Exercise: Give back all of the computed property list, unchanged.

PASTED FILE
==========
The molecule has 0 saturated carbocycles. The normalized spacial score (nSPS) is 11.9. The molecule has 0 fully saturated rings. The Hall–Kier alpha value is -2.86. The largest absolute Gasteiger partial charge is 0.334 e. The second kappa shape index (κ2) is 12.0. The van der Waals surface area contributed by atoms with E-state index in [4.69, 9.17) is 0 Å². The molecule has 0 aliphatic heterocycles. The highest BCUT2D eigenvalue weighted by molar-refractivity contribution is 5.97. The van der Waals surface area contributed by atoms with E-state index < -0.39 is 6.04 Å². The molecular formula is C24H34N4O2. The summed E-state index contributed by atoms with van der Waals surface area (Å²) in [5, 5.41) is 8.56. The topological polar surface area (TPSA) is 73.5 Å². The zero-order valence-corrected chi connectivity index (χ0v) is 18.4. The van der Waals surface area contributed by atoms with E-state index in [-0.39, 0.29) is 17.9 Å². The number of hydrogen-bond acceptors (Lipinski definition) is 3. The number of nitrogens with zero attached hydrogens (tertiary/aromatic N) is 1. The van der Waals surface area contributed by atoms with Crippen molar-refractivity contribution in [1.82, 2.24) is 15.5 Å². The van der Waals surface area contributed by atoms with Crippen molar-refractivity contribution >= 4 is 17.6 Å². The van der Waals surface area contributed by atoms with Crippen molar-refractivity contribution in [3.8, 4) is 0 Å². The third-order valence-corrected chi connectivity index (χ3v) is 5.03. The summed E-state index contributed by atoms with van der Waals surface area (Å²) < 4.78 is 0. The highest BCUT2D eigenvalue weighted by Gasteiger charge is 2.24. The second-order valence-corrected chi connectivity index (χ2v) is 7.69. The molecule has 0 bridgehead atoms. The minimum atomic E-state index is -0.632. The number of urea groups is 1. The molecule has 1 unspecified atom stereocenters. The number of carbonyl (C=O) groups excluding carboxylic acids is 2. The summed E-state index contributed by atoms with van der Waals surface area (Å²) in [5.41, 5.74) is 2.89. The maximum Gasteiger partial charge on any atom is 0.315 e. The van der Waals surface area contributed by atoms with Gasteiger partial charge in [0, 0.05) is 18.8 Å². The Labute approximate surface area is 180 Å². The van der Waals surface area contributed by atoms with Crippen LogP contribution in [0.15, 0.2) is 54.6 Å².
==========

The molecule has 0 saturated carbocycles. The normalized spacial score (nSPS) is 11.9. The molecule has 0 fully saturated rings. The Hall–Kier alpha value is -2.86. The largest absolute Gasteiger partial charge is 0.334 e. The second kappa shape index (κ2) is 12.0. The van der Waals surface area contributed by atoms with E-state index in [4.69, 9.17) is 0 Å². The molecule has 0 aliphatic heterocycles. The highest BCUT2D eigenvalue weighted by molar-refractivity contribution is 5.97. The van der Waals surface area contributed by atoms with E-state index < -0.39 is 6.04 Å². The molecular formula is C24H34N4O2. The summed E-state index contributed by atoms with van der Waals surface area (Å²) in [5, 5.41) is 8.56. The topological polar surface area (TPSA) is 73.5 Å². The zero-order valence-corrected chi connectivity index (χ0v) is 18.4. The van der Waals surface area contributed by atoms with E-state index in [-0.39, 0.29) is 17.9 Å². The number of hydrogen-bond acceptors (Lipinski definition) is 3. The number of nitrogens with zero attached hydrogens (tertiary/aromatic N) is 1. The van der Waals surface area contributed by atoms with Crippen molar-refractivity contribution in [1.82, 2.24) is 15.5 Å². The van der Waals surface area contributed by atoms with Crippen molar-refractivity contribution >= 4 is 17.6 Å². The van der Waals surface area contributed by atoms with Crippen molar-refractivity contribution in [3.8, 4) is 0 Å². The third-order valence-corrected chi connectivity index (χ3v) is 5.03. The summed E-state index contributed by atoms with van der Waals surface area (Å²) < 4.78 is 0. The highest BCUT2D eigenvalue weighted by Gasteiger charge is 2.24. The second-order valence-corrected chi connectivity index (χ2v) is 7.69. The molecule has 0 bridgehead atoms. The minimum atomic E-state index is -0.632. The number of urea groups is 1. The molecule has 1 unspecified atom stereocenters. The number of carbonyl (C=O) groups excluding carboxylic acids is 2. The summed E-state index contributed by atoms with van der Waals surface area (Å²) in [5.41, 5.74) is 2.89. The maximum Gasteiger partial charge on any atom is 0.315 e. The van der Waals surface area contributed by atoms with Gasteiger partial charge in [0, 0.05) is 18.8 Å². The Labute approximate surface area is 180 Å². The van der Waals surface area contributed by atoms with Crippen LogP contribution in [0.15, 0.2) is 54.6 Å².